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Guatemala City’s ‘Basurero’

According to Vice, the “basurero”, Guatemala City’s garbage dump, is considered an official neighborhood within the city despite the humanitarian crisis it creates.

Benjamin Reeves, the author of the article, said roughly 7,000 people, including poor families, visit the site every day to look for sellable items that can potentially earn them a few extra bucks.

“Many families have been driven to the basurero by poverty brought on by the global economic crisis coupled with mismanagement on the part of the Guatemalan government,” said Reeves.

The people who live in or near the basurero are called “guajeros”. The work environment of the guajeros is often hazardous. Accidents occur frequently and the air quality makes it difficult for residents to breathe.

The most recent fire broke out in January 2014. Reeves said that the local fire department hardly put any effort in extinguishing “the inferno” that was “fueled by the chemical waste and toxic refuse” below the trash.

“Residents of the basurero complain of chronic congestion, constant headaches, and high rates of asthma and respiratory problems,” Reeves explained.

Although the basurero itself is problematic, the situation for the guajeros is not any better across the street from the mountain of trash.

The “maras”, Guatemala City’s most infamous street gangs, wield more power than NGOs within the neighborhood.

“On a good day, a guajero earns around 40 Quetzales ($5). However, the street gangs regularly extort the workers for about half of their daily earnings, often leaving them with as little as $2.50 for an entire day of back-breaking labor,” said Reeves.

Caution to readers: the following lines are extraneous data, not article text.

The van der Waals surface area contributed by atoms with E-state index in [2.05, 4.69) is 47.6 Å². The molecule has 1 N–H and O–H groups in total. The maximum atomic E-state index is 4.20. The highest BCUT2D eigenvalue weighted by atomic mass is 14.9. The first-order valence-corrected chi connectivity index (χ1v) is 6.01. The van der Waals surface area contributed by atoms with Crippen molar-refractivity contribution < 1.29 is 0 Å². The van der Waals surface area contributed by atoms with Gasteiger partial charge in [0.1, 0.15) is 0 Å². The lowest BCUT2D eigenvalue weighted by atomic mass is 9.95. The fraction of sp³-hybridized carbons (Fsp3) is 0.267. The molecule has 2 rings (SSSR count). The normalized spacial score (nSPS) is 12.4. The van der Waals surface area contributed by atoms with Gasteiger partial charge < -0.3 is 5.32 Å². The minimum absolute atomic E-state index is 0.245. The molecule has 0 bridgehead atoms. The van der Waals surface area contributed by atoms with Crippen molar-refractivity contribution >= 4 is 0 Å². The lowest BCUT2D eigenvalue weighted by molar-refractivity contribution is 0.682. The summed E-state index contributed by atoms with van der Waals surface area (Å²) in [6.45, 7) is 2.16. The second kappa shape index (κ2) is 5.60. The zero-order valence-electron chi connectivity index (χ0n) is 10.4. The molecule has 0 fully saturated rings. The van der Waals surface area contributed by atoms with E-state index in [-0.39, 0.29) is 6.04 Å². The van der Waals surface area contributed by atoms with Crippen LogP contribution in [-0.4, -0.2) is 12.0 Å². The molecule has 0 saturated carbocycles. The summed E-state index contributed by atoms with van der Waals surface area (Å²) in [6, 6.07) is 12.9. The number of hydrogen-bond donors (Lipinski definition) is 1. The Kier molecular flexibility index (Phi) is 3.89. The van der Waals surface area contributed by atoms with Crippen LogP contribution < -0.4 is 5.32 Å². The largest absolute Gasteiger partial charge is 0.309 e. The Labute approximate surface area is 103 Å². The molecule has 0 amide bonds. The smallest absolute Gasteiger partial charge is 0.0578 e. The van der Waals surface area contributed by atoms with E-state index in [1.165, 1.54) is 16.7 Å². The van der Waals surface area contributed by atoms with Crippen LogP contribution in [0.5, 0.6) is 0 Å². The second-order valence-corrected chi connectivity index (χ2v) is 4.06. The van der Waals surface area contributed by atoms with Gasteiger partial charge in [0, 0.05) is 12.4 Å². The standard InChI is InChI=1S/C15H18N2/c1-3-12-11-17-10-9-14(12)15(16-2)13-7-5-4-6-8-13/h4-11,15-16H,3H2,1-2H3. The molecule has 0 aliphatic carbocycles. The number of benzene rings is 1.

Crimes such as rape, homicide, theft and child abuse are common in the basurero despite the police’s presence. Most of the time they would look the other way or hardly make any effort to maintain order and protect the residents.

While these crimes and fires continue to occur, Reeves argues that the Guatemalan media fails to report the issues related to the basurero.

Why do people live in impoverished conditions in or near Guatemala City in the first place?

According to Gretchen Kroth, a research associate at the Council on Hemispheric Affairs, the extreme poverty and economic inequality affecting the city are due to a civil war, which started in 1960 and ended in 1996.

The conflict fought between the Guatemalan National Revolutionary Unity (URNG) and Guatemalan government in rural locations “forced the migration of many families from the highlands of Guatemala to urban centers, including the neighborhoods adjacent to the landfill,” explained Kroth in a Counterpunch article regarding the education system of the basurero.

Kroth argues that the Guatemalan government today does little to support the poorly structured educational system around the country.

“As public schools are sparsely equipped due to limited government funding a corrupt management, private schools have been established to provide educational services in their place for those who can afford the fee”, she said. But the families of the children who live in the basurero cannot afford paying $20 to $60 a month for education expenses.

As Reeves explained, the guajeros can make up to $5 on a good day. Thus, how can people living in the basurero pay for an education when the money for it does not exist?

To alleviate poverty, more needs to be done in Guatemala apart from receiving the attention of the world, such as the government taking the goal of eliminating poverty seriously and learning how to manage the economy in an honest and transparent fashion.

Each day the government refuses to aid what Reeves calls “a humanitarian crisis”, the lives of the guajeros will continue to be threatened by the conditions in the basurero.

– Juan Campos

Sources: Counterpunch, Vice
Photo: Taringa